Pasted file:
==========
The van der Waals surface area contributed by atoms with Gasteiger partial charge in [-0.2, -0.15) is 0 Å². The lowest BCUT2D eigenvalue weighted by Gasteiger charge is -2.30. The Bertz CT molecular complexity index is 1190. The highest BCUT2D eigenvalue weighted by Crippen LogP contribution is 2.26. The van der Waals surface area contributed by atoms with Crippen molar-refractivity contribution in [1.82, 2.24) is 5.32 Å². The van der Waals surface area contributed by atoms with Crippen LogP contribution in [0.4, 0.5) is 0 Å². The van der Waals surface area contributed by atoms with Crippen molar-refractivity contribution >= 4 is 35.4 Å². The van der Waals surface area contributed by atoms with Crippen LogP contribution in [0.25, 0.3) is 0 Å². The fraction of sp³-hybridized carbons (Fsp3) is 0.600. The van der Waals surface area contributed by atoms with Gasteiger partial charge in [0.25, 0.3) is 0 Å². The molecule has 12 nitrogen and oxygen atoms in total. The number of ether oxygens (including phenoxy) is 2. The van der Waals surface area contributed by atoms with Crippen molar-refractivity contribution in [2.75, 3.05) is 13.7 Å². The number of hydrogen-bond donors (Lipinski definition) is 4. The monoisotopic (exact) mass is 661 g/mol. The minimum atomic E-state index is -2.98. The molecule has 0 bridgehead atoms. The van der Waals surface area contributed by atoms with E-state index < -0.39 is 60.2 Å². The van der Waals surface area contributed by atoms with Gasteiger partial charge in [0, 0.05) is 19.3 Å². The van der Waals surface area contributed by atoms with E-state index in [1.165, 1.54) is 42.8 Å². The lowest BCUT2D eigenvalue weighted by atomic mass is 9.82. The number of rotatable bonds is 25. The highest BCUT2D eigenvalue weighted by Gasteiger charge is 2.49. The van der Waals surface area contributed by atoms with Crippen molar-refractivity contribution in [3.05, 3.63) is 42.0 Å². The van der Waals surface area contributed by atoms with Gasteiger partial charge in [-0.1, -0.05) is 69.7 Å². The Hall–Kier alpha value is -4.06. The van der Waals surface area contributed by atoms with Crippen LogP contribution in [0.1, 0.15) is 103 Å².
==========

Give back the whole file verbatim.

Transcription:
The van der Waals surface area contributed by atoms with Gasteiger partial charge in [-0.2, -0.15) is 0 Å². The lowest BCUT2D eigenvalue weighted by Gasteiger charge is -2.30. The Bertz CT molecular complexity index is 1190. The highest BCUT2D eigenvalue weighted by Crippen LogP contribution is 2.26. The van der Waals surface area contributed by atoms with Crippen molar-refractivity contribution in [1.82, 2.24) is 5.32 Å². The van der Waals surface area contributed by atoms with Crippen LogP contribution in [0.4, 0.5) is 0 Å². The van der Waals surface area contributed by atoms with Crippen molar-refractivity contribution >= 4 is 35.4 Å². The van der Waals surface area contributed by atoms with Crippen LogP contribution in [0.25, 0.3) is 0 Å². The fraction of sp³-hybridized carbons (Fsp3) is 0.600. The van der Waals surface area contributed by atoms with Gasteiger partial charge in [0.25, 0.3) is 0 Å². The molecule has 12 nitrogen and oxygen atoms in total. The number of ether oxygens (including phenoxy) is 2. The van der Waals surface area contributed by atoms with Crippen molar-refractivity contribution in [2.75, 3.05) is 13.7 Å². The number of hydrogen-bond donors (Lipinski definition) is 4. The monoisotopic (exact) mass is 661 g/mol. The minimum atomic E-state index is -2.98. The molecule has 0 bridgehead atoms. The van der Waals surface area contributed by atoms with E-state index < -0.39 is 60.2 Å². The van der Waals surface area contributed by atoms with Gasteiger partial charge in [0, 0.05) is 19.3 Å². The van der Waals surface area contributed by atoms with E-state index in [1.165, 1.54) is 42.8 Å². The lowest BCUT2D eigenvalue weighted by atomic mass is 9.82. The number of rotatable bonds is 25. The highest BCUT2D eigenvalue weighted by Gasteiger charge is 2.49. The van der Waals surface area contributed by atoms with Crippen molar-refractivity contribution in [3.05, 3.63) is 42.0 Å². The van der Waals surface area contributed by atoms with Gasteiger partial charge in [-0.1, -0.05) is 69.7 Å². The Hall–Kier alpha value is -4.06. The van der Waals surface area contributed by atoms with Crippen LogP contribution in [0.1, 0.15) is 103 Å².